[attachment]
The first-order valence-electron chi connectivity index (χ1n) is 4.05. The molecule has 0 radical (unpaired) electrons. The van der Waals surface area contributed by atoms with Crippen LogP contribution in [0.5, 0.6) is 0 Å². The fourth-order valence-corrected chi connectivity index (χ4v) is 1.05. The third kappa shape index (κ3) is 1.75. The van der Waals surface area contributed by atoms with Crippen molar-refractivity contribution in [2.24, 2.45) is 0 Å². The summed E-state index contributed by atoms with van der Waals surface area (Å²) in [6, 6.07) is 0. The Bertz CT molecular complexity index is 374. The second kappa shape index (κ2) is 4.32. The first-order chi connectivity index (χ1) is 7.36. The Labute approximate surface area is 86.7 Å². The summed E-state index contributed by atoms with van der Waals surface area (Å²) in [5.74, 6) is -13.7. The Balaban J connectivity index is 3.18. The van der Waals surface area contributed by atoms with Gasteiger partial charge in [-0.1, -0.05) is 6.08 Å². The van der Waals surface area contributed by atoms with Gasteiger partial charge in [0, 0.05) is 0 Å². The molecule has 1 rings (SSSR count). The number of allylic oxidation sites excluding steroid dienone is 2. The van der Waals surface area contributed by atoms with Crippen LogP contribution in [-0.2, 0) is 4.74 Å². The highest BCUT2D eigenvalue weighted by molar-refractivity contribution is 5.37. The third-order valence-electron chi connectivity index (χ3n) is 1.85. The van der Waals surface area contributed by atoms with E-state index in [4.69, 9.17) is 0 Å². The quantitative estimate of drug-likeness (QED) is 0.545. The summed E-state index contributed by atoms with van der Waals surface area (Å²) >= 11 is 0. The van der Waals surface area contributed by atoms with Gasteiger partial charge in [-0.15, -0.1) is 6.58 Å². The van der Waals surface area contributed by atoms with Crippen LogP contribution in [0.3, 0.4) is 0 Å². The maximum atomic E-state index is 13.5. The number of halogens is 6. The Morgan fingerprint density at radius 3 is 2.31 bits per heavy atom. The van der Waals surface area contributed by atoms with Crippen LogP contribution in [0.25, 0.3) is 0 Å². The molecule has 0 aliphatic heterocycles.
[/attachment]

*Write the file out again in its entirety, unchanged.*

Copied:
The first-order valence-electron chi connectivity index (χ1n) is 4.05. The molecule has 0 radical (unpaired) electrons. The van der Waals surface area contributed by atoms with Crippen LogP contribution in [0.5, 0.6) is 0 Å². The fourth-order valence-corrected chi connectivity index (χ4v) is 1.05. The third kappa shape index (κ3) is 1.75. The van der Waals surface area contributed by atoms with Crippen molar-refractivity contribution in [2.24, 2.45) is 0 Å². The summed E-state index contributed by atoms with van der Waals surface area (Å²) in [6, 6.07) is 0. The Bertz CT molecular complexity index is 374. The second kappa shape index (κ2) is 4.32. The first-order chi connectivity index (χ1) is 7.36. The Labute approximate surface area is 86.7 Å². The summed E-state index contributed by atoms with van der Waals surface area (Å²) in [5.74, 6) is -13.7. The Balaban J connectivity index is 3.18. The van der Waals surface area contributed by atoms with Gasteiger partial charge in [-0.1, -0.05) is 6.08 Å². The van der Waals surface area contributed by atoms with Gasteiger partial charge in [0, 0.05) is 0 Å². The molecule has 1 rings (SSSR count). The number of allylic oxidation sites excluding steroid dienone is 2. The van der Waals surface area contributed by atoms with Crippen LogP contribution in [-0.2, 0) is 4.74 Å². The highest BCUT2D eigenvalue weighted by molar-refractivity contribution is 5.37. The third-order valence-electron chi connectivity index (χ3n) is 1.85. The van der Waals surface area contributed by atoms with E-state index in [4.69, 9.17) is 0 Å². The quantitative estimate of drug-likeness (QED) is 0.545. The summed E-state index contributed by atoms with van der Waals surface area (Å²) >= 11 is 0. The van der Waals surface area contributed by atoms with Gasteiger partial charge in [-0.15, -0.1) is 6.58 Å². The van der Waals surface area contributed by atoms with Crippen LogP contribution in [0.3, 0.4) is 0 Å². The maximum atomic E-state index is 13.5. The number of halogens is 6. The Morgan fingerprint density at radius 3 is 2.31 bits per heavy atom. The van der Waals surface area contributed by atoms with Crippen LogP contribution in [0.25, 0.3) is 0 Å². The molecule has 0 aliphatic heterocycles.